The coronavirus pandemic is still a global health emergency, with short- and long-term outcomes yet to be determined. But as curves flatten, stay-at-home orders expire, and businesses begin to reopen, our collective “new normal” is starting to take shape. (If we had a new passport stamp for every time we’ve read “new normal” this month…) Many who love travel are cautiously ready to plan again, and tourism is going play an important role in economic recovery – last year, travel and tourism accounted for 330 million jobs and $8.9 trillion of the world GDP. The travel industry is ready: Countries are (slowly) beginning to loosen border regulations, while rolling out plans for museums, restaurants, and other tourist attractions to reopen; airlines are adding popular routes back to schedules; and several Virtuoso hotels and resorts have recently announced reopening dates – with strict cleaning and social distancing guidelines in place.
We always knew travel would be back, but it’s still unclear exactly what it’s going to look like. Are people really ready to travel – and if so, where do they want to go? And where can they go? We asked Virtuoso travel advisors to tackle these questions – and a few others about travel in our new post-pandemic world. Here, their expert insight:
Many advisors report seeing a recent uptick of travelers reaching out, ready to start thinking about potential trips for later this year and into 2021. “No doubt there is pent-up demand for travel,” says Virtuoso agency executive Scott Largay. “Travelers are beginning to poke their heads out and at least inquire about where it’s best to go on their next trip and when they should expect to be able to go to certain places.”
Our travel advisors noted that older and high-risk travelers are likely the ones who plan on staying put – at least until there’s a vaccine. And while Virtuoso travel advisor Leah Smith predicts some families will be ready to travel soon (“I’m guessing after being quarantined with kids for so long, they’re yearning for some open spaces!”), advisor Grace DeVita adds that big, multigenerational family trips and reunions might still be on hold for a while – as family members are concerned about older relatives. (Though advisors did mention that private villas are good options for accommodating families safely.)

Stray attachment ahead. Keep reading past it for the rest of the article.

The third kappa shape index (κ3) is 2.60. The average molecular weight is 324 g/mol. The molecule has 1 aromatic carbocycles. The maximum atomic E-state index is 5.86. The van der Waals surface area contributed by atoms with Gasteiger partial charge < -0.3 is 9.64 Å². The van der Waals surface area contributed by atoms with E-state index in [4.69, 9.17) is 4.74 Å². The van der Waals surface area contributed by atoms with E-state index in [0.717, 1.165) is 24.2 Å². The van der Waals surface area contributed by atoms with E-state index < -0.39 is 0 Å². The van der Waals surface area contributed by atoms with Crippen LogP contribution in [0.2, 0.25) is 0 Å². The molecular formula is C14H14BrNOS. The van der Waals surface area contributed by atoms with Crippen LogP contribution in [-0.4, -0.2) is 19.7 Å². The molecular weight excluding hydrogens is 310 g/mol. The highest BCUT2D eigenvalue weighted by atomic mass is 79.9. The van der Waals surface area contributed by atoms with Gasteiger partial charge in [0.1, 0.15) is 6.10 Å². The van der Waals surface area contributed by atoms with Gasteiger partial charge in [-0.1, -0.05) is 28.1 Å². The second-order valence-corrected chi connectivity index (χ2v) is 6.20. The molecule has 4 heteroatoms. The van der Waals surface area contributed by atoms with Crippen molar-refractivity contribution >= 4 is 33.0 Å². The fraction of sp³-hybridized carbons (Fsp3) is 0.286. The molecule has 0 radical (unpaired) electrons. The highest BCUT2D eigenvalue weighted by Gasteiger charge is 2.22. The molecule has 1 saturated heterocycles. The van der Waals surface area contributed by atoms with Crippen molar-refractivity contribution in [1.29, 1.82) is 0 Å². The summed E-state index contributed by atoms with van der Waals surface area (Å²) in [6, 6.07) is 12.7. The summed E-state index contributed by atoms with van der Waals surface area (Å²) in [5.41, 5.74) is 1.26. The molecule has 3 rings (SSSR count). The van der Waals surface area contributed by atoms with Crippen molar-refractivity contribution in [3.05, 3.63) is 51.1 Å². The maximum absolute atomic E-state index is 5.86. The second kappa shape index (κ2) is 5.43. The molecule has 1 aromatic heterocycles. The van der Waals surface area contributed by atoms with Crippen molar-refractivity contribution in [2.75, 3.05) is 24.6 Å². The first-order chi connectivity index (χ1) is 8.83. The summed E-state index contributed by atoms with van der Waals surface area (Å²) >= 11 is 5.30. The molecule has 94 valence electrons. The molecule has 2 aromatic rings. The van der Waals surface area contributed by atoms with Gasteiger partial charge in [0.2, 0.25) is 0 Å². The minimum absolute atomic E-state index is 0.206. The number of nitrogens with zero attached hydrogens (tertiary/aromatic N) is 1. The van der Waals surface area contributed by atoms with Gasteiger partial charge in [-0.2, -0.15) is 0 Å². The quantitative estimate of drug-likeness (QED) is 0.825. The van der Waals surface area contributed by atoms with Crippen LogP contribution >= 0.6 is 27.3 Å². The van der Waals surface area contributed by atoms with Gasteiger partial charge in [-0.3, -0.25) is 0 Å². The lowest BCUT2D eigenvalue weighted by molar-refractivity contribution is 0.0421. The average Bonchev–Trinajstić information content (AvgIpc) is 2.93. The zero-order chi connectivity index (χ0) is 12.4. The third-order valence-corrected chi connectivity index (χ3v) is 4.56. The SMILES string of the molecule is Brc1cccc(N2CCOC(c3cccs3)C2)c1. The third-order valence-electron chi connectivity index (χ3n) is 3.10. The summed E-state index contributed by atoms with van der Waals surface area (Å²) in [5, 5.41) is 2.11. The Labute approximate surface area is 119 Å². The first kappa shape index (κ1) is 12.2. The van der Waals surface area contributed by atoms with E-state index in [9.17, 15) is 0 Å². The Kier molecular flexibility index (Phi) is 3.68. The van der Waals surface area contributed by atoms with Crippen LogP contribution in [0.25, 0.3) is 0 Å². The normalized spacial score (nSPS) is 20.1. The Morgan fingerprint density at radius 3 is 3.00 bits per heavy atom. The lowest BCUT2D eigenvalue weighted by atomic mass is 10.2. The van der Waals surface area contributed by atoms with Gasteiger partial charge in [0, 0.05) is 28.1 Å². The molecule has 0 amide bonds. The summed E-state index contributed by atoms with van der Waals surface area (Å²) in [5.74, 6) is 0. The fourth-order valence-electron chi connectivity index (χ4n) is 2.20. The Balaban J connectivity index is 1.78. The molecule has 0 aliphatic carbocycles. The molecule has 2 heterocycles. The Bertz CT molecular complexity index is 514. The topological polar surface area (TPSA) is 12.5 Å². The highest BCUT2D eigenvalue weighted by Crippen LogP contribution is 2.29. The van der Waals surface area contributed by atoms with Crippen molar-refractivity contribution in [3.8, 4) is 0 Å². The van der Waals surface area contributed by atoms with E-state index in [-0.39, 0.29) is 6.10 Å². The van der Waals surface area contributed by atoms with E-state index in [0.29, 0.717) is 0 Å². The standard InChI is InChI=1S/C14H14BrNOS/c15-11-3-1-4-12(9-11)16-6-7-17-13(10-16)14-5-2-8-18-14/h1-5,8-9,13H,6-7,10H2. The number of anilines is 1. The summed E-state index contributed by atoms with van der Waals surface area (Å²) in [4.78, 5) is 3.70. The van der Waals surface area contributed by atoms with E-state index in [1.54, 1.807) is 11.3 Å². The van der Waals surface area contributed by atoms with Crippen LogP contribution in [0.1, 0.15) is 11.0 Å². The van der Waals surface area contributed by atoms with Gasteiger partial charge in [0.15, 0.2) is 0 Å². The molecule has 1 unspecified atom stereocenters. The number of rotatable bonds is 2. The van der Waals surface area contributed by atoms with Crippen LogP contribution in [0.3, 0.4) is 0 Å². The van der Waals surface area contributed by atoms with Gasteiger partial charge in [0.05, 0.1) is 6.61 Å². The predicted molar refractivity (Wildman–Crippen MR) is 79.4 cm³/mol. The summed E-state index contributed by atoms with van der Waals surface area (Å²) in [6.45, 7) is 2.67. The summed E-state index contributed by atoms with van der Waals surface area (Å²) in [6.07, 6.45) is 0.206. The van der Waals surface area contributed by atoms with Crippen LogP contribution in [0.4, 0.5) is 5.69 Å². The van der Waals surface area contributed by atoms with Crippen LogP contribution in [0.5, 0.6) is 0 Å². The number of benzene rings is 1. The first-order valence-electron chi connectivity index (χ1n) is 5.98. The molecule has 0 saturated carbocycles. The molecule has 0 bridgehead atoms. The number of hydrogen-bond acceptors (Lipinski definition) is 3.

Their best predictions for travel’s rebound: July and August for domestic travel, and late 2020 and early 2021 for international. Ultimately, it’s about a traveler’s personal comfort level, and there are still many factors that can come into play.
“Travelers have always adapted quickly to ever-changing travel landscapes caused by natural disasters and other events,” Smith says. “When these things happen, those who love to travel are eager to get back out there and help their favorite destinations rebuild. For that reason, I’m very hopeful that travel will resemble some normalcy by this fall.”
Until there’s a coronavirus vaccine, potential new Covid-19 outbreaks may dramatically alter hotel openings, tour and flight schedules, and self-quarantine requirements. “It seems that restrictions will evolve and ease in a very patchwork fashion, with screening or testing at destinations affecting travelers’ access, and rules will be inconsistent and unclear,” says Virtuoso agency executive Ken Neibaur. “Travelers will demand a new level of flexibility with softer fare rules, no change fees, and no lost deposits.”
Because of these relaxed and generous cancellation policies, Virtuoso advisors encourage travelers who feel comfortable to go ahead and keep plans for later this year, or start making new ones for next year. There’s a good chance that hotels will release fewer rooms and tours will cater to smaller groups to adhere to social distancing guidelines, Largay says, so some trips for 2021 may actually begin to sell out sooner rather than later.
Wide-open spaces: Yellowstone National Park began reopening to travelers this month. (Photo by Getty Images)